History of Angola

Angola is an African country “located on the southwestern coast of Africa” (Stead, Rorison, and Scafidi 3). These days, Angola is an independent state. However, it received its independence not long ago. November 11, 1975 is a memorable date in the history of the Angolan people. On this day, a colony of Portugal ceased to exist. The whole world has learned about the birth of the People’s Republic of Angola, a new independent state. This event was preceded by a long and persistent fight of the Angolan people against Portuguese colonialism. This struggle resulted in the revolutionary war against invaders and pro-imperialist forces in the country. However, even after the state had become independent, it faced numerous internal problems. Angola managed to defend its independence, preserve territorial integrity, lay the foundations of a democratic constitutional state, and ensure the unification of the Angolan people fulfilling the task of creating a single nation-state, in spite of all acts of aggression and all attempts to destabilize the situation in the country.

The territory of the country has been inhabited since prehistoric times as evidenced by the findings in the areas of the Namib. The first people who settled the area were Bushmen, skilled hunters. At the beginning of the sixth century BC, more developed nations of the black race undertook the largest migration. They were Bantu tribes, which came from the north. After coming to Angola, they encountered the Bushmen tribes who passed them their skills in the field of metal processing, production of ceramics, and agriculture.

The first major political unification in this area entered the history as the Kingdom of Congo. It emerged in the thirteenth century. Agriculture was the basis of its economy. The power in the country was under the rule of the Mani. They were aristocrats that occupied the key positions and obeyed the King of Congo only. The Kingdom was divided into territorial units, each of which was under control of one representative of Mani. The capital was a settlement of Mbanza Congo with the population of more than fifty thousand people.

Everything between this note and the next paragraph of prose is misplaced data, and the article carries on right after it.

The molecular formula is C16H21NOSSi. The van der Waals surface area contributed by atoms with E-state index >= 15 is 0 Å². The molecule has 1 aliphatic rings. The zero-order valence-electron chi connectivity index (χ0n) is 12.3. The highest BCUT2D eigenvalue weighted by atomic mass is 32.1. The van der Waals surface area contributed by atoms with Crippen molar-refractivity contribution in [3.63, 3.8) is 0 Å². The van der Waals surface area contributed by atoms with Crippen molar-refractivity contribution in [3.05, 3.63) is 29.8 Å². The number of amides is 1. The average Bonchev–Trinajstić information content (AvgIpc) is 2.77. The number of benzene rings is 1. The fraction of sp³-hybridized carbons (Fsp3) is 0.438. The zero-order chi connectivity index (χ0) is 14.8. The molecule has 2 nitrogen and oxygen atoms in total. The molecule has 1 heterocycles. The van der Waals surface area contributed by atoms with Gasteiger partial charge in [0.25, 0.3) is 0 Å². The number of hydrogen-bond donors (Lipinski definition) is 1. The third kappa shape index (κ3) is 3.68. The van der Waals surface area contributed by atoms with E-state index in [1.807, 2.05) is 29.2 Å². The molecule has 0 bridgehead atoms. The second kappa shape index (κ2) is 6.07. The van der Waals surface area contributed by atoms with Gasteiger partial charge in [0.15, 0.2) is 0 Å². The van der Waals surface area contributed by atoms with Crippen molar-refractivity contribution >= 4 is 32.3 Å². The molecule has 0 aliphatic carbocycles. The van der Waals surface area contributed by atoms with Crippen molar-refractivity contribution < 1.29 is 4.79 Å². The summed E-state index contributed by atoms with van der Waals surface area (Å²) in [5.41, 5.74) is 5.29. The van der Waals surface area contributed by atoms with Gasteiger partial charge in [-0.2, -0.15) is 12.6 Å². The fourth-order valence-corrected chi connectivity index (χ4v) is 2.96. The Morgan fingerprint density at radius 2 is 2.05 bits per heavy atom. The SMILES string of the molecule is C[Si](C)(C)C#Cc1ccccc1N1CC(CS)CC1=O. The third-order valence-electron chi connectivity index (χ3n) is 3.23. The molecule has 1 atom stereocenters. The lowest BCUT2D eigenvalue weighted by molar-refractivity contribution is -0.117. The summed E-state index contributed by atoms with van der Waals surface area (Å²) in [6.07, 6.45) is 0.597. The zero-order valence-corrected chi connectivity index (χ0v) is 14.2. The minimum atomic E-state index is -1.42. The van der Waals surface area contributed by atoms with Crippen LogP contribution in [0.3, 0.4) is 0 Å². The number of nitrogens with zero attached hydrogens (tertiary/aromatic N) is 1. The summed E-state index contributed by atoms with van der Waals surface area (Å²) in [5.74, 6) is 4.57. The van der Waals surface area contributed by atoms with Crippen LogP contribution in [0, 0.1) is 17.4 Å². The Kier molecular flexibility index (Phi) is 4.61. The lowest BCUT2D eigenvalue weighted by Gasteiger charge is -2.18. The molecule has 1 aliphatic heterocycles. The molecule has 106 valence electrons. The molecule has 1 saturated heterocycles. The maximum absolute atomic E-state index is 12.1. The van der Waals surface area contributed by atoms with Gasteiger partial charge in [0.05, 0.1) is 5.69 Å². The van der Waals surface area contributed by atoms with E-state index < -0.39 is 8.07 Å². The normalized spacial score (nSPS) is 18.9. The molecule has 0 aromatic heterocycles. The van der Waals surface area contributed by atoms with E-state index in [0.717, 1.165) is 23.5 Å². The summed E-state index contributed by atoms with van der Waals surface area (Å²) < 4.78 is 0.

In the sixteenth century, the Kingdom of Congo consisted of six provinces. It included several kingdoms formed on a tribal basis such as the Kingdom of Ndongo in the south. The main occupation was trade based on highly developed agriculture and intensive extraction of mineral resources. In 1482, the Portuguese arrived at the mouth of the Congo River. They acquainted the local people with a new religion and firearms. In turn, the Kingdom of Congo provided mineral resources, ivory, and slaves. Thus, in 1482, Angola was colonized by Portugal. The territory of Angola was transformed by Portuguese colonizers in the country of slaves. Several million people were sent to sugar cane plantations in Brazil. The people of Angola offered stubborn resistance to Portuguese colonialists, which resulted in the fact that the conquest of Angola was completed only at the beginning of the twentieth century. Other colonial powers of Europe also advanced claims on the Kingdom of Congo. However, treaties with these countries recognized the rights of Portugal and defined the limits of its possessions in Angola. In the middle of the nineteenth century, the export of slaves from Angola stopped. At that time, the main export item became rubber. Nevertheless, still, the Angolan people were used as labor power. On the plantations of rubber, coffee, salt mines, and diamond deposits, forced labor was widely used. Heavy colonial oppression and political powerlessness caused numerous armed uprisings of the people of Angola directed against the power of colonialists. To suppress insurrections, Portuguese authorities were forced to send troops from the metropolis to Angola.